Brent crude climbs more than $120 a barrel after Saudi Arabia raised crude prices

A drilling rig operates in an oil and natural gas production area in the Permian Basin in Lea County, New Mexico, US, February 10, 2019. REUTERS/Nick Oxford/ File photo

Register now to get free unlimited access to Reuters.com

SINGAPORE (Reuters) – Oil futures rose on Monday, with Brent crude rising above $120 a barrel after Saudi Arabia raised crude sales prices in July, indicating tight supply even after OPEC+ producers agreed to accelerate production increases over the next two months. .

Brent crude rose 68 cents, or 0.6%, to $120.40 a barrel at 0640 GMT, after touching an intraday high of $121.95, extending its 1.8% gain from Friday.

US West Texas Intermediate crude futures rose 61 cents, or 0.5%, to $119.48 a barrel, after earlier hitting a three-month high of $120.99. It gained 1.7% on Friday.

Register now to get free unlimited access to Reuters.com

Saudi Arabia raised the July official selling price (OSP) for its flagship Arab Light crude to Asia by $2.10 from June to $6.50 compared to the average of Oman and Dubai indices, according to state oil producer Aramco. (2222.SE) He said on Sunday.

The July OSP is the highest since May, when prices hit all-time highs on fears of sanctions from Russia being disrupted by its invasion of Ukraine. Read more

The price increase came despite the decision last week by the Organization of the Petroleum Exporting Countries (OPEC) and its allies, called the OPEC+ community, to increase production in July and August by 648,000 barrels per day, or 50% more than planned.

See also  Who will travel aboard the Blue Origin spacecraft on Thursday?

Iraq said on Friday it aimed to raise production to 4.58 million barrels per day in July. Read more

Oil producers are “keeping the straw while the sun shines,” said Avtar Sandhu, director of commodities at Phillip Futures in Singapore, adding that higher demand in the US summer and an easing of COVID-19 lockdowns in China are expected to keep prices high.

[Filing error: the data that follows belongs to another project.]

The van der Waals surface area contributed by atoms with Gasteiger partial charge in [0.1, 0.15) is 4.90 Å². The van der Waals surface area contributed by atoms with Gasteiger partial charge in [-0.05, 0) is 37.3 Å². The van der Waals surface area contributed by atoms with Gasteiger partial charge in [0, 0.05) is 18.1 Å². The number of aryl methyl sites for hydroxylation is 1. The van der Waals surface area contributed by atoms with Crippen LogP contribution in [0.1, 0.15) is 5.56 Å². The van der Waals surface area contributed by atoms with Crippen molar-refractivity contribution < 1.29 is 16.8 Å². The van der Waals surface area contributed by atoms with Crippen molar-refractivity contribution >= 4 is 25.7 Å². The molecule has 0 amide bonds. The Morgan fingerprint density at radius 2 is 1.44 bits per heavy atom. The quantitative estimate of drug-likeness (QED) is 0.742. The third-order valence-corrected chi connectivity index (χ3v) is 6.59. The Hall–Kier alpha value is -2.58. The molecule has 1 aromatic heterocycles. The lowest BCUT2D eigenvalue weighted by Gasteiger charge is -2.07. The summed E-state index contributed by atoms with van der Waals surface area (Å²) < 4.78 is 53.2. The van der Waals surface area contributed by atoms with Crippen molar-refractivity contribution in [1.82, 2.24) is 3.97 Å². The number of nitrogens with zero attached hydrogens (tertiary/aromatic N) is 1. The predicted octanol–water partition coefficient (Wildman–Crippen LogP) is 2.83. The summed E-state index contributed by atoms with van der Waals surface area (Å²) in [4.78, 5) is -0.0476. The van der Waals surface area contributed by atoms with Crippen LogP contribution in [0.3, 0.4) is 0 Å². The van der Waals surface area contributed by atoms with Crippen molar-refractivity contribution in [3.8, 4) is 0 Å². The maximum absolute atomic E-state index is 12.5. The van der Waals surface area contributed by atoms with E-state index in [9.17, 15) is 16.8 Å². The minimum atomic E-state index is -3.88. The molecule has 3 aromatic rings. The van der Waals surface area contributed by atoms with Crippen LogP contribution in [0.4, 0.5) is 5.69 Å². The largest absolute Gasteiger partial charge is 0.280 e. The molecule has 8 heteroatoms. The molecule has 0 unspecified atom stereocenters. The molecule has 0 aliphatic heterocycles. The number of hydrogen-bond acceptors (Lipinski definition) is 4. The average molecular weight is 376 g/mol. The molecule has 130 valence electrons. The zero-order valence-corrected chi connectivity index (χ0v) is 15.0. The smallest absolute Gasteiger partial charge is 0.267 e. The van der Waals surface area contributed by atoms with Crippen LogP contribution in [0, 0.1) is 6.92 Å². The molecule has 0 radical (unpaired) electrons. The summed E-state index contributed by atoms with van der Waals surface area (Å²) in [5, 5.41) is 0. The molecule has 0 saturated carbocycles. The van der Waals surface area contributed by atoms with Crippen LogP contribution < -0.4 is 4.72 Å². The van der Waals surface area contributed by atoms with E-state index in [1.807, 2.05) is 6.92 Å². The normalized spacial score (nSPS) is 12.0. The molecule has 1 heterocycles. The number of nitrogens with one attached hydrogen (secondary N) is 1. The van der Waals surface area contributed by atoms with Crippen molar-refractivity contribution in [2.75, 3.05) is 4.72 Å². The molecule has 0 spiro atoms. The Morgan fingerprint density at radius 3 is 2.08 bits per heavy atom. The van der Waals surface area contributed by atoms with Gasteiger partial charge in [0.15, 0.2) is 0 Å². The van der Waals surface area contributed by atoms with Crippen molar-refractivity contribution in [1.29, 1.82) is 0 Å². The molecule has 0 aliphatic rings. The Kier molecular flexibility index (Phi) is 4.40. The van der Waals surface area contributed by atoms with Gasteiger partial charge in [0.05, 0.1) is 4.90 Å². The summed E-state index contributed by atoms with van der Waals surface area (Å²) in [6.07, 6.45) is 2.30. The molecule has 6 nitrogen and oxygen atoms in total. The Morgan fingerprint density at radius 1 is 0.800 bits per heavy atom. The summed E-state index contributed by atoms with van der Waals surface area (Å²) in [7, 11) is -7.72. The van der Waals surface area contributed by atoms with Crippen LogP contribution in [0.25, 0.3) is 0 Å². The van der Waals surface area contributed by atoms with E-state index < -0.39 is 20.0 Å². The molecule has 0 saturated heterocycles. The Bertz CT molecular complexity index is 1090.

The OPEC+ decision to introduce production increases is widely seen as unlikely to meet demand as the increased allocations spread among all members, including Russia, which faces sanctions.

“While this increase is badly needed, it falls short of expectations for demand growth, particularly with the partial EU ban on Russian oil imports in mind,” Commonwealth Bank analyst Vivek Dahar said in a note.

On Monday, Citibank and Barclays raised their price forecasts for 2022 and 2023 due to the tightening of Russian supplies and the delay in the return of Iranian oil.

Analysts at Citi said the reconfiguration of flows to Asia could mean that eventually Russian production and exports will not decline much, but more in the range of 1 million to 1.5 million barrels per day. Read more

Of the 1.9 million barrels per day of European seaborne exports of crude oil, about 900,000 barrels per day could be diverted to other markets such as China/India or remain in some European markets with limited access to non-Russian oil.

Barclays expects Russian oil production to fall by 1.5 million barrels per day by the end of 2022.

Separately, Italy’s Eni and Spain’s Repsol may start shipping Venezuelan oil to Europe as soon as next month to offset Russian crude, five people familiar with the matter told Reuters, and to resume debt-oil swaps that were halted two years ago when Washington ramped up debt swaps. Sanctions on Venezuela.

See also  Chipotle, BG&E, Marathon Oil and Car Max

However, people said it is not expected that the scale that will be acquired by the companies will be large. Read more

Register now to get free unlimited access to Reuters.com

Additional reporting by Florence Tan in Singapore and Sonali Paul in Melbourne; Editing by Himani Sarkar, Robert Persil

Our criteria: Thomson Reuters Trust Principles.

Leave a Reply

Your email address will not be published.